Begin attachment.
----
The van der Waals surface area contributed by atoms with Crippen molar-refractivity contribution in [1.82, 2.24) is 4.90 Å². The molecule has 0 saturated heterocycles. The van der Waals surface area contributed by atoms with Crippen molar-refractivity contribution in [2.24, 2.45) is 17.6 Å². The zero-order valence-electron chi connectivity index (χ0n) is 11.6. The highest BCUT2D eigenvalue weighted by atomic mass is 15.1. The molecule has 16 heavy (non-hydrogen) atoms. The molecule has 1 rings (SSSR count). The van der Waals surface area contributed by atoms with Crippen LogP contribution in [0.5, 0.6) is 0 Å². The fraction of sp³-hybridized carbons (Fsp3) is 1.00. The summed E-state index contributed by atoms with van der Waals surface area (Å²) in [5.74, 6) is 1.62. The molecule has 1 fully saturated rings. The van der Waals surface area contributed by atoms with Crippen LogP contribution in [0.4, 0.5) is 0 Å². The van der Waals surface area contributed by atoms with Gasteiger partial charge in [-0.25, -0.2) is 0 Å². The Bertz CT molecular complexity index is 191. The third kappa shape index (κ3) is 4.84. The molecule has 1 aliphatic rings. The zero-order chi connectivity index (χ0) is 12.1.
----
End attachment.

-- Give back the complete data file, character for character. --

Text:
The van der Waals surface area contributed by atoms with Crippen molar-refractivity contribution in [1.82, 2.24) is 4.90 Å². The molecule has 0 saturated heterocycles. The van der Waals surface area contributed by atoms with Crippen molar-refractivity contribution in [2.24, 2.45) is 17.6 Å². The zero-order valence-electron chi connectivity index (χ0n) is 11.6. The highest BCUT2D eigenvalue weighted by atomic mass is 15.1. The molecule has 16 heavy (non-hydrogen) atoms. The molecule has 1 rings (SSSR count). The van der Waals surface area contributed by atoms with Crippen LogP contribution in [0.5, 0.6) is 0 Å². The fraction of sp³-hybridized carbons (Fsp3) is 1.00. The summed E-state index contributed by atoms with van der Waals surface area (Å²) in [5.74, 6) is 1.62. The molecule has 1 fully saturated rings. The van der Waals surface area contributed by atoms with Crippen LogP contribution in [0.4, 0.5) is 0 Å². The van der Waals surface area contributed by atoms with Gasteiger partial charge in [-0.25, -0.2) is 0 Å². The Bertz CT molecular complexity index is 191. The third kappa shape index (κ3) is 4.84. The molecule has 1 aliphatic rings. The zero-order chi connectivity index (χ0) is 12.1.